Detecting Guillain-Barré syndrome caused by Zika virus using systems developed for polio surveillance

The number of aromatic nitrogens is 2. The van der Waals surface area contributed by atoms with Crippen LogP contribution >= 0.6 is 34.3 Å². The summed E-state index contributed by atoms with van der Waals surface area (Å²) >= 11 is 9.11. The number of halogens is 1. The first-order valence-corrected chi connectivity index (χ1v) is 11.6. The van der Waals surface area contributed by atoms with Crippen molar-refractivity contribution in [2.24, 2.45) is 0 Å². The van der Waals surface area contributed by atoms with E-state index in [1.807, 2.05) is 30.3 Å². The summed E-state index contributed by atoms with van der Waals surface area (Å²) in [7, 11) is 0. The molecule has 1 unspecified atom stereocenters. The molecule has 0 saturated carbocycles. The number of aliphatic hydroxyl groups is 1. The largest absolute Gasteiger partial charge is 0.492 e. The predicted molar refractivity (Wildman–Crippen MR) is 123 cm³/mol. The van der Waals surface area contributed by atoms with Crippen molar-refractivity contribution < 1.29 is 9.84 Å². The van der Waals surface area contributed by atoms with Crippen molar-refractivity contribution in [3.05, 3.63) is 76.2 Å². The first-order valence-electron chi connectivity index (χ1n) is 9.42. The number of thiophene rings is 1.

Zika virus disease is caused by a ribonucleic acid (RNA) virus, which is transmitted to humans by mosquitoes of the Aedes aegypti species. Around 80% of infections are asymptomatic. Symptomatic infections are characterized by mild fever lasting from four to seven days, associated with maculopapular rash, arthralgia, conjunctivitis, muscle pain and headache. Until recently, Zika virus disease has never been associated with deaths, intrauterine infections, or congenital anomalies. In 2013 and 2014, during an outbreak in French Polynesia, the disease was linked with GuillainBarré syndrome. Zika infection can be established by detection of Zika virus RNA or specific viral antigens in human clinical samples.

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